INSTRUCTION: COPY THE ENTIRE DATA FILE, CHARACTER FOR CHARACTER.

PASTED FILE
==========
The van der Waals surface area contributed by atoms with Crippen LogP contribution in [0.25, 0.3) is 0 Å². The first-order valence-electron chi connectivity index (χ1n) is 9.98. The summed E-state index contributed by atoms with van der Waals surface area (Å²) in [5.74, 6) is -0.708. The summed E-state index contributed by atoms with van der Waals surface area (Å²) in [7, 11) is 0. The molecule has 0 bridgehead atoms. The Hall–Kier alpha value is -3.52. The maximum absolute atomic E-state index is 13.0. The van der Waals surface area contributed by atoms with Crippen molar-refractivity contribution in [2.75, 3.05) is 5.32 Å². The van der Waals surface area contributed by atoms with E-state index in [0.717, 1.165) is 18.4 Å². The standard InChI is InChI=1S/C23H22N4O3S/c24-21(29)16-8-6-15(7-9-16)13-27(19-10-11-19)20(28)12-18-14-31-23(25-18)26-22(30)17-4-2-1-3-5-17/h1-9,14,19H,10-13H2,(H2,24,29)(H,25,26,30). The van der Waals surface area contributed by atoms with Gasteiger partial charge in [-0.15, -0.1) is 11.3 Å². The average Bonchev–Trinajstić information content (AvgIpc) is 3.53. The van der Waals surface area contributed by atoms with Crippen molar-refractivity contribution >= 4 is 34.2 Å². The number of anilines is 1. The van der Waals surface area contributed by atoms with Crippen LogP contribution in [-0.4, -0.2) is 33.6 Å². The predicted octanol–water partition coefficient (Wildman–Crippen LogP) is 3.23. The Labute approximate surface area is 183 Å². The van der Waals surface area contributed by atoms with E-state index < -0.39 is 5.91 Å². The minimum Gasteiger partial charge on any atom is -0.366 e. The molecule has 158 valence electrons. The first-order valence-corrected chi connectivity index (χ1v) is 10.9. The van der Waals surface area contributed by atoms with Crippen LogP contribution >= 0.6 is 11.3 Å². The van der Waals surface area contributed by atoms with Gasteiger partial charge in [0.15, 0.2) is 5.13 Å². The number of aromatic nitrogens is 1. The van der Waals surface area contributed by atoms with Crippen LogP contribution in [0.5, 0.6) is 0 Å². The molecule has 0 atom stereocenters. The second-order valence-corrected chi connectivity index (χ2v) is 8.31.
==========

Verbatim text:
The van der Waals surface area contributed by atoms with Crippen LogP contribution in [0.25, 0.3) is 0 Å². The first-order valence-electron chi connectivity index (χ1n) is 9.98. The summed E-state index contributed by atoms with van der Waals surface area (Å²) in [5.74, 6) is -0.708. The summed E-state index contributed by atoms with van der Waals surface area (Å²) in [7, 11) is 0. The molecule has 0 bridgehead atoms. The Hall–Kier alpha value is -3.52. The maximum absolute atomic E-state index is 13.0. The van der Waals surface area contributed by atoms with Crippen molar-refractivity contribution in [2.75, 3.05) is 5.32 Å². The van der Waals surface area contributed by atoms with E-state index in [0.717, 1.165) is 18.4 Å². The standard InChI is InChI=1S/C23H22N4O3S/c24-21(29)16-8-6-15(7-9-16)13-27(19-10-11-19)20(28)12-18-14-31-23(25-18)26-22(30)17-4-2-1-3-5-17/h1-9,14,19H,10-13H2,(H2,24,29)(H,25,26,30). The van der Waals surface area contributed by atoms with Gasteiger partial charge in [-0.15, -0.1) is 11.3 Å². The average Bonchev–Trinajstić information content (AvgIpc) is 3.53. The van der Waals surface area contributed by atoms with Crippen molar-refractivity contribution >= 4 is 34.2 Å². The number of anilines is 1. The van der Waals surface area contributed by atoms with Crippen LogP contribution in [-0.4, -0.2) is 33.6 Å². The predicted octanol–water partition coefficient (Wildman–Crippen LogP) is 3.23. The Labute approximate surface area is 183 Å². The van der Waals surface area contributed by atoms with E-state index < -0.39 is 5.91 Å². The minimum Gasteiger partial charge on any atom is -0.366 e. The molecule has 158 valence electrons. The first-order valence-corrected chi connectivity index (χ1v) is 10.9. The van der Waals surface area contributed by atoms with Crippen LogP contribution >= 0.6 is 11.3 Å². The van der Waals surface area contributed by atoms with Gasteiger partial charge in [0.15, 0.2) is 5.13 Å². The number of aromatic nitrogens is 1. The van der Waals surface area contributed by atoms with Crippen LogP contribution in [0.5, 0.6) is 0 Å². The molecule has 0 atom stereocenters. The second-order valence-corrected chi connectivity index (χ2v) is 8.31.